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L'Art Etrange de Clark Ashton Smith
Posted by: Ancient History (IP Logged)
Date: 14 November, 2014 03:51PM
Something new in the mail today, although it took me bloody forever to get it - I had to order it through Amazon.co.uk, and the first attempt was returned to the warehouse as "undeliverable" and the second attempt apparently had my name scrubbed off the address - but no matter!

A good-sized paperback of 254 pages by David Dunais, L'Art Etrange de Clark Ashton Smith is a 2013 French-language collection of and scholarly commentary on his work, book 12 in a serious (La Bibliotheque d'Abdul Alhazred) on Mythos authors, with a preface by Donald Sidney-Fryer.

Part one, "L'Art Etrange de C. A. Smith" opens with a photo of CAS I've never seen before - wearing a plaid shirt - and is basically an essay on the history and nature of Smith's weird poetry, fiction, and artwork, focusing mainly on the poetry, fiction, and translations - there's a few parts on Theosophy and the structure of his narratives I'll have to translate into English as I get the leisure to do it, with copious end-notes.

Part two, "Le Mangeur de Haschisch" is, at you might expect, a translation of "The Hashish-Eater," as well as a rather thorough explanatory essay on the same, complete with multipage tables of motifs and thematic elements that reoccur in the poem, and then a exploratory essay "Le Hashish-Eater, Un Heritage Romantique," looking at Smith's inspirations, the relations to French language and culture, various interpretations, etc. Somewhat as an appendix (for comparison) is a bilingual translation of Arthur Symon's "Hashish" from Images of Good and Evil (1899) and Thomas Bailey Aldrich's "Hascheesh."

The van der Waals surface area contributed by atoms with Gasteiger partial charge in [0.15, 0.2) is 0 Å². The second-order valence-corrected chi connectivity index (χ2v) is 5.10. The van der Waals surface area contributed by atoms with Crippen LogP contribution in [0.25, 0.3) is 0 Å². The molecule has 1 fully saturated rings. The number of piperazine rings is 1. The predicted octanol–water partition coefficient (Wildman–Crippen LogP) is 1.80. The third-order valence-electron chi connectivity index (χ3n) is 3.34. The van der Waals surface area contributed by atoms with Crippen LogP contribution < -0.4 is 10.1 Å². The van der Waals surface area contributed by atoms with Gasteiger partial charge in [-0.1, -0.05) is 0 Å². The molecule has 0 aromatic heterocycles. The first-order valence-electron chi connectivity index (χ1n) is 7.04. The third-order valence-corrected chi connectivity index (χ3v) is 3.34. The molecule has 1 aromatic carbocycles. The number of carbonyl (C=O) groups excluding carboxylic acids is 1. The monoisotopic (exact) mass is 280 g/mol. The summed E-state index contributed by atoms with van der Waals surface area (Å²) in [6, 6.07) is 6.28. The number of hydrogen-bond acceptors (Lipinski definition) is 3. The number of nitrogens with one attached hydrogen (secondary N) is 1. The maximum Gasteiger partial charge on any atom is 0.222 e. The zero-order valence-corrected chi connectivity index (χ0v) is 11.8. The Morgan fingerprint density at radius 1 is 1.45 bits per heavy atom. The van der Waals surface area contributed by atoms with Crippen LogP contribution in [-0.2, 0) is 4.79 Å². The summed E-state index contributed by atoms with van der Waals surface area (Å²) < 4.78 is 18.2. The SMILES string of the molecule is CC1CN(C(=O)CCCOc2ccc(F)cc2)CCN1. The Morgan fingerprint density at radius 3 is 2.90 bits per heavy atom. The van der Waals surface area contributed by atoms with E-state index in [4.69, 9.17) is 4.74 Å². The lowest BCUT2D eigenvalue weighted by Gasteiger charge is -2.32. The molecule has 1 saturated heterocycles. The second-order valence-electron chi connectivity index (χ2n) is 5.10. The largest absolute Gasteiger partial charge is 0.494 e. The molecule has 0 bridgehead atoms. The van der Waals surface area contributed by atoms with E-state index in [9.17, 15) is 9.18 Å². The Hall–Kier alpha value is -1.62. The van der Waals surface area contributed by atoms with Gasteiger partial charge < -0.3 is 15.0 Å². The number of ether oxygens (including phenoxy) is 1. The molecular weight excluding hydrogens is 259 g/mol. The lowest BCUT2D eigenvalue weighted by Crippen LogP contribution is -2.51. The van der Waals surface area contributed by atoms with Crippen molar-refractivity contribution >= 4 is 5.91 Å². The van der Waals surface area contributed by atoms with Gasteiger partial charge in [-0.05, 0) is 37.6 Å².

This is followed by a gallery of cover artwork for collections of Smith's works and various journals, both French and English editions, although hardly complete - I find the French editions more interesting, as I haven't seen Les Jardins de Klarkash-TOn before; several of these are the NEO editions which are the general French collections of CAS' work. (Other covers and pictures of CAS form the only other illustrations in the volume.)

Part three, "C. A. Smith Traduit Baudelaire" concerns Smith's translations of Baudelaire from the French - CAS had thought the regular translations had left much out - and is a collection of essays on the subject. The chapter ends with seven translations of poems by Baudelaire by Smith - both the original French, and Smith's English translation, with explanatory notes and an analysis of rhythm in Smith's translation.

The postscript is by Emmanuel Thibault, and as typical for French books, the table of contents is at the back.

I hope this eventually gets a translation in English; it appears Dunais put this together from several different essays he'd written over the years, and there's a terrific level of literary nitty-gritty which is often lacking from weird studies - particularly the in-depth look at Smith's poetry and translations which, I admit, I'm not really qualified to be much of a judge of, but I can appreciate the writing on it. Little if any of the art in the book is original, but some of it is fresh to my eyes and it helps to break up what would otherwise be a fairly drab book; I really like the cover by Ameen, too.

Re: L'Art Etrange de Clark Ashton Smith
Posted by: K.A. Opperman (IP Logged)
Date: 15 November, 2014 09:32PM
I wonder if Donald Sidney-Fryer might perhaps translate it. I know he has been involved in translating many things from French, and that he is pals with Dunais--the latter author's name having appeared in several letters I have from DSF. Many moons ago Don said to me that he was busy translating something lengthy from the French--I believe articles on CAS--which involved/were by Dunais....



Edited 1 time(s). Last edit at 15 Nov 14 | 10:06PM by K.A. Opperman.

Re: L'Art Etrange de Clark Ashton Smith
Posted by: calonlan (IP Logged)
Date: 2 January, 2015 08:53PM
Kyle - write to Don and ask him - he's probably already working on it.



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